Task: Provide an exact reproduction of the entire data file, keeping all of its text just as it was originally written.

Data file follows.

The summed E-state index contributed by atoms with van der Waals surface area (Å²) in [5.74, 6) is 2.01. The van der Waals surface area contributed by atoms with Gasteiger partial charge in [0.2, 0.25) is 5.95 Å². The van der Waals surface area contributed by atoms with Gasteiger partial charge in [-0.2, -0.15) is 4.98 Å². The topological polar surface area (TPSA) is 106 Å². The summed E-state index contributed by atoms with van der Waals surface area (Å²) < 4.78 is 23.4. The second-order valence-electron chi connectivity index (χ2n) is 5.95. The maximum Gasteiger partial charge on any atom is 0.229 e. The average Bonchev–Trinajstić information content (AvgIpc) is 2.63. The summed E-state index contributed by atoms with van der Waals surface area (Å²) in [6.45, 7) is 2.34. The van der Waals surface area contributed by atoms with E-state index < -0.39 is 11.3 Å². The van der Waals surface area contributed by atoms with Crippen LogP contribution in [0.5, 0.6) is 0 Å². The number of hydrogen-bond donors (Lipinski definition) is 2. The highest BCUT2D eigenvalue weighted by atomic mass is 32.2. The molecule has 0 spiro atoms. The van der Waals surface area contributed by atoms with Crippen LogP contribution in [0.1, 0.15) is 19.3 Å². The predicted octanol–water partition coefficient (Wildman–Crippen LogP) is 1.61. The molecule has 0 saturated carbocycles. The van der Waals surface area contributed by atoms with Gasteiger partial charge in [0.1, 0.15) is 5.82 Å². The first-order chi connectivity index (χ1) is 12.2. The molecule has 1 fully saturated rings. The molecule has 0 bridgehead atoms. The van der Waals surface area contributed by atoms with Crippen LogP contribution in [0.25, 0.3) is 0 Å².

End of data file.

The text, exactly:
The summed E-state index contributed by atoms with van der Waals surface area (Å²) in [5.74, 6) is 2.01. The van der Waals surface area contributed by atoms with Gasteiger partial charge in [0.2, 0.25) is 5.95 Å². The van der Waals surface area contributed by atoms with Gasteiger partial charge in [-0.2, -0.15) is 4.98 Å². The topological polar surface area (TPSA) is 106 Å². The summed E-state index contributed by atoms with van der Waals surface area (Å²) < 4.78 is 23.4. The second-order valence-electron chi connectivity index (χ2n) is 5.95. The maximum Gasteiger partial charge on any atom is 0.229 e. The average Bonchev–Trinajstić information content (AvgIpc) is 2.63. The summed E-state index contributed by atoms with van der Waals surface area (Å²) in [6.45, 7) is 2.34. The van der Waals surface area contributed by atoms with E-state index < -0.39 is 11.3 Å². The van der Waals surface area contributed by atoms with Crippen LogP contribution in [0.5, 0.6) is 0 Å². The number of hydrogen-bond donors (Lipinski definition) is 2. The highest BCUT2D eigenvalue weighted by atomic mass is 32.2. The molecule has 0 spiro atoms. The van der Waals surface area contributed by atoms with Crippen LogP contribution in [0.1, 0.15) is 19.3 Å². The predicted octanol–water partition coefficient (Wildman–Crippen LogP) is 1.61. The molecule has 0 saturated carbocycles. The van der Waals surface area contributed by atoms with Gasteiger partial charge in [0.1, 0.15) is 5.82 Å². The first-order chi connectivity index (χ1) is 12.2. The molecule has 1 fully saturated rings. The molecule has 0 bridgehead atoms. The van der Waals surface area contributed by atoms with Crippen LogP contribution in [0.25, 0.3) is 0 Å².